Your privacy is important to us. We will not give, sell or share your e-mail address with anyone, for any purpose. Ever. Nonetheless, we will expose you to the following irredeemably brazen plugs for our own books:


The Resource Guide for Food Writers
(newsletters like this merely update the contents of the book; what doesn’t appear here is already in the book)


The Herbalist in the Kitchen


The Business of Food: Encyclopedia of the Food And Drink Industries


Human Cuisine


Herbs: A Global History


Sausage: A Global History


Can It! The Perils and Pleasures of Preserving Foods


Sauces Reconsidered: Après Escoffier



Terms of Vegery


How to Serve Man:
On Cannibalism, Sex, Sacrifice, & the Nature of Eating


How to Write a Great Book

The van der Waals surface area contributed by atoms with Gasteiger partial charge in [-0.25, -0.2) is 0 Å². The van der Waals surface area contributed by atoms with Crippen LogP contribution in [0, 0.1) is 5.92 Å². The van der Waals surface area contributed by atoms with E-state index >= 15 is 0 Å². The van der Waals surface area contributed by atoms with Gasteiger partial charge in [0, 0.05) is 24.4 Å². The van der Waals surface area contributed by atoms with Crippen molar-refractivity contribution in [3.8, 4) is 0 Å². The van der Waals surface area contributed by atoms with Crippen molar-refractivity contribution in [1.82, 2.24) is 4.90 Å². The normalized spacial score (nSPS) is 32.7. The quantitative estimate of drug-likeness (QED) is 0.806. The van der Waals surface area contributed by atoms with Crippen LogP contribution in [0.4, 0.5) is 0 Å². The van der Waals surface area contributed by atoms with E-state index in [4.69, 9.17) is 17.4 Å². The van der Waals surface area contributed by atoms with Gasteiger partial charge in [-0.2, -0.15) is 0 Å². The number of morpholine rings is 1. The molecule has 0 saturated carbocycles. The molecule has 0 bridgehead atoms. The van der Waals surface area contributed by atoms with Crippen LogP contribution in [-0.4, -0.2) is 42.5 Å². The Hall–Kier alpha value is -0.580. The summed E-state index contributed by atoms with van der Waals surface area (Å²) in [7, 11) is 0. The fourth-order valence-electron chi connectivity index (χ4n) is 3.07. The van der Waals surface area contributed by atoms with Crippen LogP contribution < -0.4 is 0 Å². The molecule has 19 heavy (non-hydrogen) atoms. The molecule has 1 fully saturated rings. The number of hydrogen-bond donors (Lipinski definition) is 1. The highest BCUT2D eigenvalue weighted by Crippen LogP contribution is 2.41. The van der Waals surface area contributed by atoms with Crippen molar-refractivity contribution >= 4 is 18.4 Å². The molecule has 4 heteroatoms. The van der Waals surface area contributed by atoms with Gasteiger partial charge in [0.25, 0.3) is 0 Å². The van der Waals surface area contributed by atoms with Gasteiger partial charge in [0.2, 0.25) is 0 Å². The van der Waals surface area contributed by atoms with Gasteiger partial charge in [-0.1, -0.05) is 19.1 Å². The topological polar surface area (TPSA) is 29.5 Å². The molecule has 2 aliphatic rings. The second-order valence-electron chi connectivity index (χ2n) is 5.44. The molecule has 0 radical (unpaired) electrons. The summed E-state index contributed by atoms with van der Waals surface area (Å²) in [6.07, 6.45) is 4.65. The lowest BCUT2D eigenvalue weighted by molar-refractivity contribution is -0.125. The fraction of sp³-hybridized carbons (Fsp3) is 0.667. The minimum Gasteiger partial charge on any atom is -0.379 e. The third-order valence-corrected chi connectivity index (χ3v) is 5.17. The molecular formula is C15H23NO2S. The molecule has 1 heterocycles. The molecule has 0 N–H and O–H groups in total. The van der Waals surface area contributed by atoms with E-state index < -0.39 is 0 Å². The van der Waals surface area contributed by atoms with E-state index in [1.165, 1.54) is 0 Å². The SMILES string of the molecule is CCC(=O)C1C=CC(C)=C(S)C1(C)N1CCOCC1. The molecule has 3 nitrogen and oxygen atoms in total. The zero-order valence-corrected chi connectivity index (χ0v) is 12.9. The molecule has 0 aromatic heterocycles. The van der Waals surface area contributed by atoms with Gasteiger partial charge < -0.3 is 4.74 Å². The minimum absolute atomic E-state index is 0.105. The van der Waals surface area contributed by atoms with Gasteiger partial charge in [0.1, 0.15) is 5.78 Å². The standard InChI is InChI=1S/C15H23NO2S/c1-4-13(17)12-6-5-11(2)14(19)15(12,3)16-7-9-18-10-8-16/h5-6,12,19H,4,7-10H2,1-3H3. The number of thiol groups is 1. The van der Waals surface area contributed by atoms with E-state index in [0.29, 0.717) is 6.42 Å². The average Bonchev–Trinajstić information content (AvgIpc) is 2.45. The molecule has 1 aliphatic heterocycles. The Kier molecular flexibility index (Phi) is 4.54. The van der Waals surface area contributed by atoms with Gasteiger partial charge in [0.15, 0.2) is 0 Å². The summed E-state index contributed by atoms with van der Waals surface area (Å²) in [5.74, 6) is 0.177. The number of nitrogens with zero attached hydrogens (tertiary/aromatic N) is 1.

The Digressions of Dr Sanscravat: Gastronomical Ramblings & Other Diversions


Ephemera: a short collection of short stories


Prophet Amidst Losses




Future Tense: Remembrance of Things Not Yet Past


The Backstories: As retold by Gary Allen


Tabula Rasa, Baby: (Not Written in Stone)


Unbelievable: A Modern Novella






Hot Hot Hot/Risky Business

The Long & Short of It: A Miscellany


Here endeth the sales pitch(es)...


...for the moment, anyway.




The Resource Guide for Food Writers, Update #276 is protected by copyright and is provided at no cost, for your personal use only. It may not be copied or retransmitted unless this notice remains affixed. Any other form of republication—unless with the author’s prior written permission—is strictly prohibited.


Copyright ©2023 by Gary Allen.